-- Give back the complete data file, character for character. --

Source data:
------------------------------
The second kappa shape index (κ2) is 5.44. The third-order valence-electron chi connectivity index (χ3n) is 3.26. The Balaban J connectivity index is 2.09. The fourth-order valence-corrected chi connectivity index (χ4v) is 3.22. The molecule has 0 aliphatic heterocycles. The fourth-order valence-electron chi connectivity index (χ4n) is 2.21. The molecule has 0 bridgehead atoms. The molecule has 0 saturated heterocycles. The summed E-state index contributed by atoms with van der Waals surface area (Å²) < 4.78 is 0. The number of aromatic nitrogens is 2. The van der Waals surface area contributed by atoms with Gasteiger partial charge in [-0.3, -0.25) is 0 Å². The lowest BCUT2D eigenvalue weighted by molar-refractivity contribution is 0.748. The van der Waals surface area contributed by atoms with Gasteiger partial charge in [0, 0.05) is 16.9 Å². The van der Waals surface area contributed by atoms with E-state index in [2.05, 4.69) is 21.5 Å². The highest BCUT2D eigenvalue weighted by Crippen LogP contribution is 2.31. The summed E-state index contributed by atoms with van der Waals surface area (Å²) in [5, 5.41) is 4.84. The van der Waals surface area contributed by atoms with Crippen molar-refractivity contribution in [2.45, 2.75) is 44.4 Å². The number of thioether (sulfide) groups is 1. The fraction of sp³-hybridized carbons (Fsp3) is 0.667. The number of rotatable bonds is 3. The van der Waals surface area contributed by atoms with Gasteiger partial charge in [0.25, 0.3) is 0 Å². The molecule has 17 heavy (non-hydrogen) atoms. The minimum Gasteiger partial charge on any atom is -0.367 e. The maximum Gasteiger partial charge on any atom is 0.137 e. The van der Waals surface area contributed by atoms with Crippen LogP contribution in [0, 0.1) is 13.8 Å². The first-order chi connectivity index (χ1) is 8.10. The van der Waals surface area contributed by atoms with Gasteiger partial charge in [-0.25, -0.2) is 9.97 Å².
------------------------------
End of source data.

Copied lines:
The second kappa shape index (κ2) is 5.44. The third-order valence-electron chi connectivity index (χ3n) is 3.26. The Balaban J connectivity index is 2.09. The fourth-order valence-corrected chi connectivity index (χ4v) is 3.22. The molecule has 0 aliphatic heterocycles. The fourth-order valence-electron chi connectivity index (χ4n) is 2.21. The molecule has 0 bridgehead atoms. The molecule has 0 saturated heterocycles. The summed E-state index contributed by atoms with van der Waals surface area (Å²) < 4.78 is 0. The number of aromatic nitrogens is 2. The van der Waals surface area contributed by atoms with Gasteiger partial charge in [-0.3, -0.25) is 0 Å². The lowest BCUT2D eigenvalue weighted by molar-refractivity contribution is 0.748. The van der Waals surface area contributed by atoms with Gasteiger partial charge in [0, 0.05) is 16.9 Å². The van der Waals surface area contributed by atoms with E-state index in [2.05, 4.69) is 21.5 Å². The highest BCUT2D eigenvalue weighted by Crippen LogP contribution is 2.31. The summed E-state index contributed by atoms with van der Waals surface area (Å²) in [5, 5.41) is 4.84. The van der Waals surface area contributed by atoms with Crippen molar-refractivity contribution in [2.45, 2.75) is 44.4 Å². The number of thioether (sulfide) groups is 1. The fraction of sp³-hybridized carbons (Fsp3) is 0.667. The number of rotatable bonds is 3. The van der Waals surface area contributed by atoms with Gasteiger partial charge in [0.25, 0.3) is 0 Å². The molecule has 17 heavy (non-hydrogen) atoms. The minimum Gasteiger partial charge on any atom is -0.367 e. The maximum Gasteiger partial charge on any atom is 0.137 e. The van der Waals surface area contributed by atoms with Crippen LogP contribution in [0, 0.1) is 13.8 Å². The first-order chi connectivity index (χ1) is 8.10. The van der Waals surface area contributed by atoms with Gasteiger partial charge in [-0.25, -0.2) is 9.97 Å².